Middle East

Israel passes controversial law on West Bank settlements

A Palestinian worker builds a new house in an Israeli settlement on 16 January 2017 in the West Bank Image copyright Getty Images
Image caption Israeli settlements have drawn widespread international condemnation

Israel's parliament has passed a controversial law retroactively legalising almost 4,000 settler homes built on privately-owned Palestinian land in the occupied West Bank.

Under the legislation, the Palestinian landowners will be given financial compensation or alternative land.

The Palestinian president called the law "an aggression against our people".

Israel's attorney-general has said it is unconstitutional and that he will not defend it in the Supreme Court.

The legislation's passage comes amid an escalation in settlement activity since the inauguration of Donald Trump as US president.

Emboldened by a new administration it sees as a more sympathetic, Israel's government has advanced plans for thousands of new settler homes.


What are settlements?

More than 600,000 Jews live in about 140 settlements built since Israel's 1967 occupation of the West Bank and East Jerusalem - land the Palestinians claim for a future state. The settlements are considered illegal under international law, though Israel disputes this.

Image copyright AFP
Image caption The legislation was passed after Israeli authorities evacuated the unauthorised Amona outpost

There are also 97 settler outposts - built without official authorisation from the Israeli government - across the West Bank, according to the Israeli anti-settlement watchdog Peace Now.

However, the largest, Amona, was evacuated by police last week after the Supreme Court ordered that it be dismantled because it was built on private Palestinian land.


What does the new law say?

The so-called "Regularisation Bill" was passed by 60 votes to 52 in the 120-member Knesset.

Image copyright AFP
Image caption The law was backed by Israeli Prime Minister Benjamin Netanyahu's coalition

It says settlement construction in the West Bank that was carried out in good faith, without knowledge that the land was privately owned, can be recognised by the government if settlers show they received some kind of state support in establishing themselves at the site.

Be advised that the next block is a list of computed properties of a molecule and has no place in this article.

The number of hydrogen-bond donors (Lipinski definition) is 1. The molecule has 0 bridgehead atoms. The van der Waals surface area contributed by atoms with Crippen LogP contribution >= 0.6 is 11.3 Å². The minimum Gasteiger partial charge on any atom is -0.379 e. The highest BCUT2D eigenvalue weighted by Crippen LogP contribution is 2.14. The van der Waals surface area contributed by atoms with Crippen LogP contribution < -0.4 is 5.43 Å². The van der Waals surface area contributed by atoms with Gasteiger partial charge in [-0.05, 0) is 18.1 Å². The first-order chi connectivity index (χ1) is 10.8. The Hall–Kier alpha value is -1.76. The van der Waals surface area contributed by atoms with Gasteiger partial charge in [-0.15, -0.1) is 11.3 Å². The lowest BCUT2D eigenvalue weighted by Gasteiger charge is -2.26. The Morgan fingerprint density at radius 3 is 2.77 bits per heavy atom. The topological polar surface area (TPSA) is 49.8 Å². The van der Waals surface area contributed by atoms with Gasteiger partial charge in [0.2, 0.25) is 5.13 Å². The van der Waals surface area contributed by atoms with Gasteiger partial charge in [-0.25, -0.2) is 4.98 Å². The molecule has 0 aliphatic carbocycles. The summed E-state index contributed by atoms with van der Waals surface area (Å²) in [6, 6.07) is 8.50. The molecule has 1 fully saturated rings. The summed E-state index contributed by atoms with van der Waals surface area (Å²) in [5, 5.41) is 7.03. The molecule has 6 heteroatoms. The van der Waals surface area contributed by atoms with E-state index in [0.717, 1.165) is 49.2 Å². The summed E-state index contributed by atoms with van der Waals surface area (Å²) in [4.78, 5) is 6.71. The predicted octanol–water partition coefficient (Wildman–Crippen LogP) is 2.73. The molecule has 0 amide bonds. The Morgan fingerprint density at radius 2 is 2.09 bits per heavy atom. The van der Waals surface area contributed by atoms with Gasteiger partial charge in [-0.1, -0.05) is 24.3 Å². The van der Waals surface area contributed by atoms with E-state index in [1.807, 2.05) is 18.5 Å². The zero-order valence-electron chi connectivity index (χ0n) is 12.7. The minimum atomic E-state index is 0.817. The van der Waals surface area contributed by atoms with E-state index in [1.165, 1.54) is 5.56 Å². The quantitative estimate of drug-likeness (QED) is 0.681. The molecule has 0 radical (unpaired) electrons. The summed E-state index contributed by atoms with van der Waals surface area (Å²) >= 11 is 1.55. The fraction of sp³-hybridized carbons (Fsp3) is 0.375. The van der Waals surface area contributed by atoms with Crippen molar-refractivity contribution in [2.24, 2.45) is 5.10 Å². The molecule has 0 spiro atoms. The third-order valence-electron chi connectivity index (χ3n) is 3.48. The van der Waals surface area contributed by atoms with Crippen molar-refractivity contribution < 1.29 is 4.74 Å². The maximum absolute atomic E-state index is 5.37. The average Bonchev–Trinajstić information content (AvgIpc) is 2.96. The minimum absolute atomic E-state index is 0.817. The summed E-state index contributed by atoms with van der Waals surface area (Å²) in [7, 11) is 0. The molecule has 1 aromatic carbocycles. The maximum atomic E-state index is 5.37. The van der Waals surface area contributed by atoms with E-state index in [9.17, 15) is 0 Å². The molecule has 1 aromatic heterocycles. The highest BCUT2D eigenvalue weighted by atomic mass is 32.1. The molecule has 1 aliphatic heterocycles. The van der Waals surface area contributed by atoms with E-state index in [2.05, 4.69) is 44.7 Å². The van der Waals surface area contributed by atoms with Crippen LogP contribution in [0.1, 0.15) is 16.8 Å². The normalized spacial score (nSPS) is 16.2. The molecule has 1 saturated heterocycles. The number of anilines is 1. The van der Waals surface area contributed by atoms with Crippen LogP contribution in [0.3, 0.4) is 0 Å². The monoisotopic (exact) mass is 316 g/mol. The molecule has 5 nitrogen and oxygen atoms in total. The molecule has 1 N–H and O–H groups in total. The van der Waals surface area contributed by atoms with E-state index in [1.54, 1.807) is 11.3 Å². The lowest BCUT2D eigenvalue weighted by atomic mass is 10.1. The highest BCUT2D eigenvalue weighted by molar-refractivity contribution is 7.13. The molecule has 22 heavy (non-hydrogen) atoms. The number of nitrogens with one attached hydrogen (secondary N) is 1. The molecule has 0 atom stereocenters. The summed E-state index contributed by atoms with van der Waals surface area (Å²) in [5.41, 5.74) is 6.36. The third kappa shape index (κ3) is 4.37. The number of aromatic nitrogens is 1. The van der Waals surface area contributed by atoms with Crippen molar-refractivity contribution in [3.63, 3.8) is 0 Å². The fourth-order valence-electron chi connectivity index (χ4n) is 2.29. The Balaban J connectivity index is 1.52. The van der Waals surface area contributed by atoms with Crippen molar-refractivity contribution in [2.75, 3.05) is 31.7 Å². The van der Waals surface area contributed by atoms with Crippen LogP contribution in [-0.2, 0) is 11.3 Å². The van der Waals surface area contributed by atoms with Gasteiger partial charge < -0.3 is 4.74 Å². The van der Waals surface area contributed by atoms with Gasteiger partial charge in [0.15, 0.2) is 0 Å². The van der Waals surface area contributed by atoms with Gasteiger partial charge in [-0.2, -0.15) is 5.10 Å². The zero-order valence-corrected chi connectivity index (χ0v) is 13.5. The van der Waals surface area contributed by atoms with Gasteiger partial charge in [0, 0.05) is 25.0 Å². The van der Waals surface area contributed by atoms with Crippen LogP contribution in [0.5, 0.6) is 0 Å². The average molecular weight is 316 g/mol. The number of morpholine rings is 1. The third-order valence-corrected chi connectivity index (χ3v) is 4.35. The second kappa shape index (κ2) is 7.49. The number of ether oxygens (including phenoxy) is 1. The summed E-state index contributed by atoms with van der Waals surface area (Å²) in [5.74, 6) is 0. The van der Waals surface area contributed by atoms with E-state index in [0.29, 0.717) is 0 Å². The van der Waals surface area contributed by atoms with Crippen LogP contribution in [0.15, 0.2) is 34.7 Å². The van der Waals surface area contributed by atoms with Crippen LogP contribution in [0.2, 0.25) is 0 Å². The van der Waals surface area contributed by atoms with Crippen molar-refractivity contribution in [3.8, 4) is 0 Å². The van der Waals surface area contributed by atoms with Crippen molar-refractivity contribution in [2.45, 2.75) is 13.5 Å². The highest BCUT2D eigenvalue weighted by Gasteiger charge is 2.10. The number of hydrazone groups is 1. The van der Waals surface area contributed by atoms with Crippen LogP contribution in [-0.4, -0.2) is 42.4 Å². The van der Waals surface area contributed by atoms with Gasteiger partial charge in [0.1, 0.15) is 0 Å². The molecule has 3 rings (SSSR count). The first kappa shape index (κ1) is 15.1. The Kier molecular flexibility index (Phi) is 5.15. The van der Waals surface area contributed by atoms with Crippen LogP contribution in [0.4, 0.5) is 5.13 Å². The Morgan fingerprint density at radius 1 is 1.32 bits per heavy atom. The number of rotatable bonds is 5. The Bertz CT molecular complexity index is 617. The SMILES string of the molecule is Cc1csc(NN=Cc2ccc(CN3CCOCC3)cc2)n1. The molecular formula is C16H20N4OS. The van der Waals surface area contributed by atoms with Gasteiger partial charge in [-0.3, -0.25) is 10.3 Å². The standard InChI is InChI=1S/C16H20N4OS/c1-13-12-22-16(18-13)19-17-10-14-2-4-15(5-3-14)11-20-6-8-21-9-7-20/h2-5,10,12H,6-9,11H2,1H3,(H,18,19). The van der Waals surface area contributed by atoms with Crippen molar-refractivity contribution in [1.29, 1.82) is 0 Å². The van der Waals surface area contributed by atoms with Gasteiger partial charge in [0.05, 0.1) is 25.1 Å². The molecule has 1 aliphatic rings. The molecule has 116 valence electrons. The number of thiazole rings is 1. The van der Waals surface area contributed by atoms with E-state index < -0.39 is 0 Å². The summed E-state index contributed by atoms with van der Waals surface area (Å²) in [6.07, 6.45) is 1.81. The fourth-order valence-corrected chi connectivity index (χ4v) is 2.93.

It allows the government to expropriate land for its own use if the Palestinian owners are unknown. If the owners are known, they will be compensated with money or an alternative plot.


What could the impact be?

Peace Now says this will allow for the retroactive legalisation of 3,921 homes in 72 settlements and 55 outposts built on approximately 818 hectares (2,020 acres) of private Palestinian land.

The outposts could become official settlements and would most likely be expanded, the watchdog adds.

Administrative proceedings against homes at 16 outposts will be immediately frozen for 12 months, pending a decision on whether to expropriate the land.


What has been the reaction?

Prime Minister Benjamin Netanyahu, who was on a visit to the UK, missed the vote, but a minister from his Likud party said the law was a demonstration of "the connection between the Jewish people and its land". "This whole land is ours. All of it," Ofir Akuni said.

Opposition leader Yitzhak Herzog denounced the measure as "an acute danger to Israel" that could lead to prosecution at the International Criminal Court (ICC) at The Hague.

Image copyright AFP
Image caption Palestinian officials denounced the law, saying it was legalised land theft

Palestinian officials said the law was an attempt to legalise land theft.

President Mahmoud Abbas described it as "an aggression against our people that we will be opposing in international organisations".

"What we want is peace... but what Israel does is to work toward one state based on apartheid," he told reporters in Paris after talks with French President Francois Hollande, who called on Israel's government to "reconsider this law".

UN Special Co-ordinator for the Middle East Peace Process Nickolay Mladenov warned the law would "have far reaching legal consequences for Israel and greatly diminish the prospects for Arab-Israeli peace".

The immediate response of the White House was to refer to a statement it issued last week, which said that while the construction of new settlements "might not be helpful", it did not regard settlements as an impediment to peace.

Officials later said the Trump administration would "withhold comment on the legislation until the relevant [Israeli] court ruling".


Could the law be struck down?

Peace Now says the law is almost certain to face a Supreme Court challenge.

Legal experts argue that the legislation is unconstitutional because it violates land ownership provisions in the Basic Laws of Israel.

Image copyright Reuters
Image caption Attorney-General Avichai Mandelblit (R) warned before the vote that the law was unconstitutional

Attorney-General Avichai Mandelblit warned Mr Netanyahu before the vote that he was not prepared to defend it in court.

"The bill allows the expropriation of private property contrary to Israeli law, and in a manner that is consistent with Israel's obligations under international law," he warned in November.

Peace Now says the law is also undemocratic, because the Palestinians who will be affected do not have the right to vote in the Israeli parliamentary elections.

It adds that the Knesset (Israeli parliament) does not have legal authority to legislate in the West Bank, which is under Israeli military rule.